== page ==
It’s 2017, and we as a society are still dealing with a tremendous imbalance between “officials” and “non-officials”. The latters are nonexistent to many – not only when it comes to social media. As long as you are not “exclusive”, there’s no way you would introduce someone to your co-workers or your online community without being looked at, judged in a way I can hardly even describe. It confuses people, if you’re single and seeing (different) people without putting a ring on it. When you’re a couple, people expect you to have sex at least once a week. If you’re single and having more sex than that, you’re suspicious.
It’s a fucking double standard, isn’t it?
I know, it sounds ridiculously conservative. But think about social media channels you’re following. You can see if someone’s “taken” (I hate this phrase, no one will ever own me except myself) by looking at their feed and spotting one person over and over again. People do so, because society allows them to show their love publicly. Sure, people like Shon and me would have made fun of them eventually, but just because – and here I have to speak for myself – I felt insecure of showing my story. Because I was ashamed of showing bits and pieces of the private life I am living at the moment. There are only a few people admitting openly they’re happy and single. Slutever was, in that terms, always a role model for me.
I was still kind of surprised how much “intimacy outside of exclusive relationships” is a topic when I looked at all the instagram-DMs I received yesterday. After posting a pic of the lovebites I left on a lover’s neck people sent me pictures of their lovebites, messages just saying “YES” or “WORD”. Some even included screenshots of my story into their storys, which felt very empowering.
Obviously, many of us feel the wish to show the love they have at the moment, because that’s all we’ve got, right? Even if it doesn’t last forever. I mean, come one: how many relationships do anyway?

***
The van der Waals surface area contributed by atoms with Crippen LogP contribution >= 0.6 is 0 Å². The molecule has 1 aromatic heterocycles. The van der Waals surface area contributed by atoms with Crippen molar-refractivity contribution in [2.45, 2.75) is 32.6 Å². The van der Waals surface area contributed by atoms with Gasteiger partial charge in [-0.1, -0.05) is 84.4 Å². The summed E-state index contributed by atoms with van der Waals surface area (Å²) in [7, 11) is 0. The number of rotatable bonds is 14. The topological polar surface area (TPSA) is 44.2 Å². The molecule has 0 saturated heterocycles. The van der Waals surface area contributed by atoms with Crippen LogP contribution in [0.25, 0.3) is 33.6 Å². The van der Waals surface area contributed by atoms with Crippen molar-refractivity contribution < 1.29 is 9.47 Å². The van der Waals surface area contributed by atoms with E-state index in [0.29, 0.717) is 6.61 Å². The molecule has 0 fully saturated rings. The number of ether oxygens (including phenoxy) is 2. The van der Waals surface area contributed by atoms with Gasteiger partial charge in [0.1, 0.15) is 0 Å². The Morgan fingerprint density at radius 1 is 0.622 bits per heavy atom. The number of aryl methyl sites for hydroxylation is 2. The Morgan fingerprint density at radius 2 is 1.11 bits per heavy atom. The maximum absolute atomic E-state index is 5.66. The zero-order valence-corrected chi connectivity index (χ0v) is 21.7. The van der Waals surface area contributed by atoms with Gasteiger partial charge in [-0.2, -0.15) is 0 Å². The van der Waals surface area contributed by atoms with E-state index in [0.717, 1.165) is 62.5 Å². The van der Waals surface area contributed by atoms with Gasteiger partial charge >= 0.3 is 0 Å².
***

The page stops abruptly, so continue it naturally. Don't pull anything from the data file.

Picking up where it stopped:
There is different kind of love and different kind of expression. I don’t only wanna see the stuff what happens when someone’s official. Sunsets at Bali, breakfast in Berlin Mitte and shit. I wanna see you running around naked with the guy you just met a week ago at a party. (Ask for consent, though) I wanna see lovebites, I wanna see you wearing his shirt and having this super fresh smile on your face while watching Interstellar. I wanna see hands and lips and hips and tits and I don’t want you to be ashamed of the time you’re not in a relationship anymore. Lust is a beautiful thing, it is and it has been a major drive in my (work) life and I don’t want to miss any of the moments where I felt truly connected with another human being. Boyfriend or not.
So, feel free to send me your photographs via DM (@groschenphilosophin) or e-mail (email@example.com) if you just want to get rid of them and still don’t feel comfy enough to post them online. Also, let me know if you want to be featured on my channels (#lovebits) in case I’m gonna write something else about this topic. Tell me, how you feel about your lovelife at this particular day. Not tomorrow, not in the near future.
If we start sharing our experiences publicly, we can free ourselves from rigid relationship patterns one day eventually.
Stop erasing your experiences.